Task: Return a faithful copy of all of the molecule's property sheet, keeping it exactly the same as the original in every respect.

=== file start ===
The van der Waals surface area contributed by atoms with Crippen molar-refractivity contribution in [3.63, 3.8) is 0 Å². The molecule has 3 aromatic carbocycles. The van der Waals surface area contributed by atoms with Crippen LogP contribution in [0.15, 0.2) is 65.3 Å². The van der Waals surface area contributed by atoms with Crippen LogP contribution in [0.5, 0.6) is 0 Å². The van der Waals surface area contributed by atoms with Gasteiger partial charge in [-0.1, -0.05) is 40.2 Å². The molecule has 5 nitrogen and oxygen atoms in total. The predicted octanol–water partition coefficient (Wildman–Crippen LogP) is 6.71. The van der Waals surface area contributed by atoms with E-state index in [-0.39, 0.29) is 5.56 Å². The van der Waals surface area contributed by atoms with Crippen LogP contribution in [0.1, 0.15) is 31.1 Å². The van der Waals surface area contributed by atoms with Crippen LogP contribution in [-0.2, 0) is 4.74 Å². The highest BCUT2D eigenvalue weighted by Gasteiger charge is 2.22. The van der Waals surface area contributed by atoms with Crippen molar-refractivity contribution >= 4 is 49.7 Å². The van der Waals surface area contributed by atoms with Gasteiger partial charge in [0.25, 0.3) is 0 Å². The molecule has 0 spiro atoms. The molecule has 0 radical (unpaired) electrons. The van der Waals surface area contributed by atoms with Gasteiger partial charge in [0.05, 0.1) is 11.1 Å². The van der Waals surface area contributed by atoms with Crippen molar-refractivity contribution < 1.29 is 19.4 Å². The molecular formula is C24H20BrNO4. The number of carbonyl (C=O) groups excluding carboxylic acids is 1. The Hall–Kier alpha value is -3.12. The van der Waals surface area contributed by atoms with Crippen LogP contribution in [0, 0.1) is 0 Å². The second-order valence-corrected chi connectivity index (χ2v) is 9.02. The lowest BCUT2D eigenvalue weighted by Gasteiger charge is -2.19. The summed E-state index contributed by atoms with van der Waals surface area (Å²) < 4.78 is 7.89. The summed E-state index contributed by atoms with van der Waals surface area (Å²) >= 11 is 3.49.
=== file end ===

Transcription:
The van der Waals surface area contributed by atoms with Crippen molar-refractivity contribution in [3.63, 3.8) is 0 Å². The molecule has 3 aromatic carbocycles. The van der Waals surface area contributed by atoms with Crippen LogP contribution in [0.15, 0.2) is 65.3 Å². The van der Waals surface area contributed by atoms with Crippen LogP contribution in [0.5, 0.6) is 0 Å². The van der Waals surface area contributed by atoms with Gasteiger partial charge in [-0.1, -0.05) is 40.2 Å². The molecule has 5 nitrogen and oxygen atoms in total. The predicted octanol–water partition coefficient (Wildman–Crippen LogP) is 6.71. The van der Waals surface area contributed by atoms with E-state index in [-0.39, 0.29) is 5.56 Å². The van der Waals surface area contributed by atoms with Crippen LogP contribution in [0.1, 0.15) is 31.1 Å². The van der Waals surface area contributed by atoms with Crippen LogP contribution in [-0.2, 0) is 4.74 Å². The highest BCUT2D eigenvalue weighted by Gasteiger charge is 2.22. The van der Waals surface area contributed by atoms with Crippen molar-refractivity contribution >= 4 is 49.7 Å². The van der Waals surface area contributed by atoms with Gasteiger partial charge in [0.25, 0.3) is 0 Å². The molecule has 0 spiro atoms. The molecule has 0 radical (unpaired) electrons. The van der Waals surface area contributed by atoms with Gasteiger partial charge in [0.05, 0.1) is 11.1 Å². The van der Waals surface area contributed by atoms with Crippen molar-refractivity contribution < 1.29 is 19.4 Å². The molecular formula is C24H20BrNO4. The number of carbonyl (C=O) groups excluding carboxylic acids is 1. The Hall–Kier alpha value is -3.12. The van der Waals surface area contributed by atoms with Crippen LogP contribution in [0, 0.1) is 0 Å². The second-order valence-corrected chi connectivity index (χ2v) is 9.02. The lowest BCUT2D eigenvalue weighted by Gasteiger charge is -2.19. The summed E-state index contributed by atoms with van der Waals surface area (Å²) < 4.78 is 7.89. The summed E-state index contributed by atoms with van der Waals surface area (Å²) >= 11 is 3.49.